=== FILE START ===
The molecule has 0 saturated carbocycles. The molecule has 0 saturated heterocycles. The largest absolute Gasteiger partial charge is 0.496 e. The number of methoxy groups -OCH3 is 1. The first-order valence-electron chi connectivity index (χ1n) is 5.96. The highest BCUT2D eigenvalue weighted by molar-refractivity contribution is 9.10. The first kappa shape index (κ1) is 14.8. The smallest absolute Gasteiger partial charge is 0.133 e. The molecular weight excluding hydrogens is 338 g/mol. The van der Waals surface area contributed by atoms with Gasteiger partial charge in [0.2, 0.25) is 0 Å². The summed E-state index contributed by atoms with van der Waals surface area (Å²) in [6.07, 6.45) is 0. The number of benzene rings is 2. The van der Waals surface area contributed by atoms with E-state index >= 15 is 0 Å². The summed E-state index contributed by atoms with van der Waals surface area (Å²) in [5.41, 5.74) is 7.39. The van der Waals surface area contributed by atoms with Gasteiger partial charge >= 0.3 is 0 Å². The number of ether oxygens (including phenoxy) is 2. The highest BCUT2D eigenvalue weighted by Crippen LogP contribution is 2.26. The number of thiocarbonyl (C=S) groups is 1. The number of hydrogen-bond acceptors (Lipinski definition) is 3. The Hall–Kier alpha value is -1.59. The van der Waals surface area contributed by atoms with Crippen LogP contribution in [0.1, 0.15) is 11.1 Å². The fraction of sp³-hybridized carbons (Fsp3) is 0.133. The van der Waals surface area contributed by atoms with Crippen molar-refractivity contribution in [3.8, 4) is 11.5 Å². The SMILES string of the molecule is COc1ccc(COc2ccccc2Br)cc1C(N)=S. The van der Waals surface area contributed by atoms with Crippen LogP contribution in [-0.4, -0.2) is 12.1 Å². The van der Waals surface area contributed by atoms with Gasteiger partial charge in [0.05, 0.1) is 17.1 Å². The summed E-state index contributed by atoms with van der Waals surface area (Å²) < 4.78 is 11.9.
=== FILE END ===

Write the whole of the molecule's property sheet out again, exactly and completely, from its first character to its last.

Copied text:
The molecule has 0 saturated carbocycles. The molecule has 0 saturated heterocycles. The largest absolute Gasteiger partial charge is 0.496 e. The number of methoxy groups -OCH3 is 1. The first-order valence-electron chi connectivity index (χ1n) is 5.96. The highest BCUT2D eigenvalue weighted by molar-refractivity contribution is 9.10. The first kappa shape index (κ1) is 14.8. The smallest absolute Gasteiger partial charge is 0.133 e. The molecular weight excluding hydrogens is 338 g/mol. The van der Waals surface area contributed by atoms with Gasteiger partial charge in [0.2, 0.25) is 0 Å². The summed E-state index contributed by atoms with van der Waals surface area (Å²) in [6.07, 6.45) is 0. The number of benzene rings is 2. The van der Waals surface area contributed by atoms with E-state index >= 15 is 0 Å². The summed E-state index contributed by atoms with van der Waals surface area (Å²) in [5.41, 5.74) is 7.39. The van der Waals surface area contributed by atoms with Gasteiger partial charge >= 0.3 is 0 Å². The number of ether oxygens (including phenoxy) is 2. The highest BCUT2D eigenvalue weighted by Crippen LogP contribution is 2.26. The number of thiocarbonyl (C=S) groups is 1. The number of hydrogen-bond acceptors (Lipinski definition) is 3. The Hall–Kier alpha value is -1.59. The van der Waals surface area contributed by atoms with Crippen LogP contribution in [0.1, 0.15) is 11.1 Å². The fraction of sp³-hybridized carbons (Fsp3) is 0.133. The van der Waals surface area contributed by atoms with Crippen molar-refractivity contribution in [3.8, 4) is 11.5 Å². The SMILES string of the molecule is COc1ccc(COc2ccccc2Br)cc1C(N)=S. The van der Waals surface area contributed by atoms with Crippen LogP contribution in [-0.4, -0.2) is 12.1 Å². The van der Waals surface area contributed by atoms with Gasteiger partial charge in [0.05, 0.1) is 17.1 Å². The summed E-state index contributed by atoms with van der Waals surface area (Å²) < 4.78 is 11.9.